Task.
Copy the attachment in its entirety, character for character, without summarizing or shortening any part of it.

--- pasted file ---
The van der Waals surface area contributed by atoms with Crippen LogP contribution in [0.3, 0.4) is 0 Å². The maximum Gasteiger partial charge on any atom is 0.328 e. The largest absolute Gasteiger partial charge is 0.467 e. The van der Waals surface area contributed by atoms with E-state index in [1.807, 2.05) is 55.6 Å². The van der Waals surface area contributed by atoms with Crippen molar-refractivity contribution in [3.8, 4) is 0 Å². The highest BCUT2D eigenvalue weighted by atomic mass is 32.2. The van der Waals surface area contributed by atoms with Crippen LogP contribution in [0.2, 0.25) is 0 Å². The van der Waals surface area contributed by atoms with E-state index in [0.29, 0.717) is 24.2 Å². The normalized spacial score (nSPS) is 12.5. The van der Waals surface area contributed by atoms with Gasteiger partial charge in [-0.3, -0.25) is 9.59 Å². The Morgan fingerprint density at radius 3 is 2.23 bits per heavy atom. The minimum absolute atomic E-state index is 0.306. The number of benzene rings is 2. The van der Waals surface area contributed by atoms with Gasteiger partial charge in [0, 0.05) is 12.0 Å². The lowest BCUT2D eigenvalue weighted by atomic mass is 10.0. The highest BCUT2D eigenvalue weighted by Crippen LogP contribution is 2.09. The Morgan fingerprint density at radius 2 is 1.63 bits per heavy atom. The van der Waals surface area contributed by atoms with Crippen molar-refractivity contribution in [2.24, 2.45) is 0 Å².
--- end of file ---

The van der Waals surface area contributed by atoms with Crippen LogP contribution in [0.3, 0.4) is 0 Å². The maximum Gasteiger partial charge on any atom is 0.328 e. The largest absolute Gasteiger partial charge is 0.467 e. The van der Waals surface area contributed by atoms with E-state index in [1.807, 2.05) is 55.6 Å². The van der Waals surface area contributed by atoms with Crippen molar-refractivity contribution in [3.8, 4) is 0 Å². The highest BCUT2D eigenvalue weighted by atomic mass is 32.2. The van der Waals surface area contributed by atoms with Crippen LogP contribution in [0.2, 0.25) is 0 Å². The van der Waals surface area contributed by atoms with E-state index in [0.29, 0.717) is 24.2 Å². The normalized spacial score (nSPS) is 12.5. The van der Waals surface area contributed by atoms with Gasteiger partial charge in [-0.3, -0.25) is 9.59 Å². The Morgan fingerprint density at radius 3 is 2.23 bits per heavy atom. The minimum absolute atomic E-state index is 0.306. The number of benzene rings is 2. The van der Waals surface area contributed by atoms with Gasteiger partial charge in [0, 0.05) is 12.0 Å². The lowest BCUT2D eigenvalue weighted by atomic mass is 10.0. The highest BCUT2D eigenvalue weighted by Crippen LogP contribution is 2.09. The Morgan fingerprint density at radius 2 is 1.63 bits per heavy atom. The van der Waals surface area contributed by atoms with Crippen molar-refractivity contribution in [2.24, 2.45) is 0 Å².